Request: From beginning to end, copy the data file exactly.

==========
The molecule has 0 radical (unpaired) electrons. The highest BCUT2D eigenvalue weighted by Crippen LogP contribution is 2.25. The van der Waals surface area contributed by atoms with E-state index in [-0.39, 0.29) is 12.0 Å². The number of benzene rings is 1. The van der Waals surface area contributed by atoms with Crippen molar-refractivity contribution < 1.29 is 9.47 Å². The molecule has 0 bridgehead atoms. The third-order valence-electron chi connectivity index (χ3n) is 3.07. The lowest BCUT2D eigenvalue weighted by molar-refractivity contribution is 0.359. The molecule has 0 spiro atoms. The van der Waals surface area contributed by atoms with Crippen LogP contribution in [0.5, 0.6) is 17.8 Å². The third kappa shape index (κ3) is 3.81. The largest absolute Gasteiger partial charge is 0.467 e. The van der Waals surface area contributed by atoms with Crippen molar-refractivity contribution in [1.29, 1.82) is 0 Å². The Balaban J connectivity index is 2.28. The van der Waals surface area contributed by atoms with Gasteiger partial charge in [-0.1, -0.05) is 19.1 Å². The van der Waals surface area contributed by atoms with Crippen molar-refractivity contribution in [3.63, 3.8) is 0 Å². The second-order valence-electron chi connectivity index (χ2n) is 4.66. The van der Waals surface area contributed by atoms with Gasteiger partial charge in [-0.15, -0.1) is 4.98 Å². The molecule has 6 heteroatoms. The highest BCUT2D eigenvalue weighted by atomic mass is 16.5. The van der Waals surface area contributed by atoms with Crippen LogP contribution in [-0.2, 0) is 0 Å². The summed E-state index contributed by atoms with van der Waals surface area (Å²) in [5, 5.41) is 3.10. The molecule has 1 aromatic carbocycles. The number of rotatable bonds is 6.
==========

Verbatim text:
The molecule has 0 radical (unpaired) electrons. The highest BCUT2D eigenvalue weighted by Crippen LogP contribution is 2.25. The van der Waals surface area contributed by atoms with E-state index in [-0.39, 0.29) is 12.0 Å². The number of benzene rings is 1. The van der Waals surface area contributed by atoms with Crippen molar-refractivity contribution < 1.29 is 9.47 Å². The molecule has 0 bridgehead atoms. The third-order valence-electron chi connectivity index (χ3n) is 3.07. The lowest BCUT2D eigenvalue weighted by molar-refractivity contribution is 0.359. The molecule has 0 spiro atoms. The van der Waals surface area contributed by atoms with Crippen LogP contribution in [0.5, 0.6) is 17.8 Å². The third kappa shape index (κ3) is 3.81. The largest absolute Gasteiger partial charge is 0.467 e. The van der Waals surface area contributed by atoms with Crippen molar-refractivity contribution in [1.29, 1.82) is 0 Å². The Balaban J connectivity index is 2.28. The van der Waals surface area contributed by atoms with Gasteiger partial charge in [-0.1, -0.05) is 19.1 Å². The van der Waals surface area contributed by atoms with Crippen molar-refractivity contribution in [3.63, 3.8) is 0 Å². The second-order valence-electron chi connectivity index (χ2n) is 4.66. The van der Waals surface area contributed by atoms with Gasteiger partial charge in [-0.15, -0.1) is 4.98 Å². The molecule has 6 heteroatoms. The highest BCUT2D eigenvalue weighted by atomic mass is 16.5. The van der Waals surface area contributed by atoms with Crippen LogP contribution in [-0.2, 0) is 0 Å². The summed E-state index contributed by atoms with van der Waals surface area (Å²) in [5, 5.41) is 3.10. The molecule has 1 aromatic carbocycles. The number of rotatable bonds is 6.